The output descriptor is a vector of amplitudes associated with each of
the F0 values, given by the user. This results in a visualisation which 
shows the F0 salience within the audio file.

Several remarks need to be noted:
    * If the user does not provide the correct range of F0s, such that 
some instruments have F0s outside of that range, then there is a high 
probability that some spurious F0 at a lower octave obtains high values.

    * The computation may take a while, especially on small configurations,
because it is not optimized (although using the BLAS library). 

    * A good way of visualizing the F0 salience is to use the linear scale,
with normalization of the columns. Using the log scale, you will see how
much "noise" is actually estimated. 

    * Inspecting the linear scale visualisation, without normalisation,
it is highly possible that you won't be able to see much on the screen:
the algorithm, based on Non-negative Matrix Factorization (NMF), does not
prevent values to decrease very low (near 0) or increase too much. 

    * Note that the underlying model, which you can read in 
[Durrieu et al., 2010], is better designed to spot the "lead instrument". 
You may therefore experience that the visualisation does emphasize this
specific audio source (especially when normalizing the columns).

This plug-in was tested under MacOsX 10.6 (32 bits version) and 
Linux Ubuntu 10.04 (32 bits also). It seems to work pretty much
without bugs, except that the vamp-crew provided vamp-plugin-tester,
under MacOsX, told me there were some errors. I could not track these
yet, but would be pleased to hear about any problem with this plugin.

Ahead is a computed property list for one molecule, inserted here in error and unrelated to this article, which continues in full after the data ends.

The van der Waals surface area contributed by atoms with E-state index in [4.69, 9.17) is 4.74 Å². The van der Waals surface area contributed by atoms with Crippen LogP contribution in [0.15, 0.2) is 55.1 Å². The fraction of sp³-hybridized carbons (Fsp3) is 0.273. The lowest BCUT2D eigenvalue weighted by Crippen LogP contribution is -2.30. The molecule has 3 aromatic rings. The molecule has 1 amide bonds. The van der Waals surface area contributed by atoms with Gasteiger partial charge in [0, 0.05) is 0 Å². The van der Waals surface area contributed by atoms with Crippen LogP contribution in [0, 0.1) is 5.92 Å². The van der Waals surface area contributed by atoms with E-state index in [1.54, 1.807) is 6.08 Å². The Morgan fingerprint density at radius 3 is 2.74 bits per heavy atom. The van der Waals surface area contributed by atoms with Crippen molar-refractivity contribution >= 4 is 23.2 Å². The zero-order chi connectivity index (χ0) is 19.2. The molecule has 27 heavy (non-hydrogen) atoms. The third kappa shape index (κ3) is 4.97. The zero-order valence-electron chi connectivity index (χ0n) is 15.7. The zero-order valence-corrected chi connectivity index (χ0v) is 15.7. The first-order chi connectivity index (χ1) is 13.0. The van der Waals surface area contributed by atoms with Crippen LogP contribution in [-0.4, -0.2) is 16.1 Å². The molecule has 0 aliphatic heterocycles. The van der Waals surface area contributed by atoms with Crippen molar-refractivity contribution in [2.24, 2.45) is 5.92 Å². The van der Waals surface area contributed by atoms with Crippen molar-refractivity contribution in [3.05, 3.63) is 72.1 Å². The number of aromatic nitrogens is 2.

IV. Copyright/Licence

Since we used several open source libraries, especially FFTW, it seems
that the licence we should put on is the following:
GPL, see the gpl-3.0.txt file or on

We are not aware of any legal issues with our release, but we would be 
glad to hear about anything we should be concerned about. Since this plug-in
implements some publicly published algorithm, there should be no patent

V. Known bugs

This program is unfortunately not completely safe to use... Well, 
hopefully nothing harmful for your computer. We have only noticed the 
following issues while using this plug-in with Sonic Visualiser (SV).

Linux: we have noticed that sometimes, for some unknown reason, SV would
crash with a segmentation fault error message. This could come from the
plug-in, or maybe from some bug from SV. 

MacOsX: it seems that some choices of parameters make SV crash. We still 
do not know how to solve this problem. 

These bugs have so far not been solved, and the only work-around we know
is to relaunch SV, and retry the operations. It would seem that theses
bugs are not completely predictable, hence a difficulty to find why they 
happen. It is often safer to let the waveform of the song to analyze to 
completely load, and to use the default parameters/programs which come 
with the plug-in, instead of modifying the parameters.

VI. References

[Durrieu et al., 2010] J.-L. Durrieu, B. David and G. Richard, "A 
musically motivated mid-level representation for pitch estimation and 
musical audio source separation", accepted to the IEEE Journal on Selected 
Topics on Signal Processing, Music Signal Processing (October 2011 - first 
submission 29th Sept. 2010, revised 2nd Feb. 2011).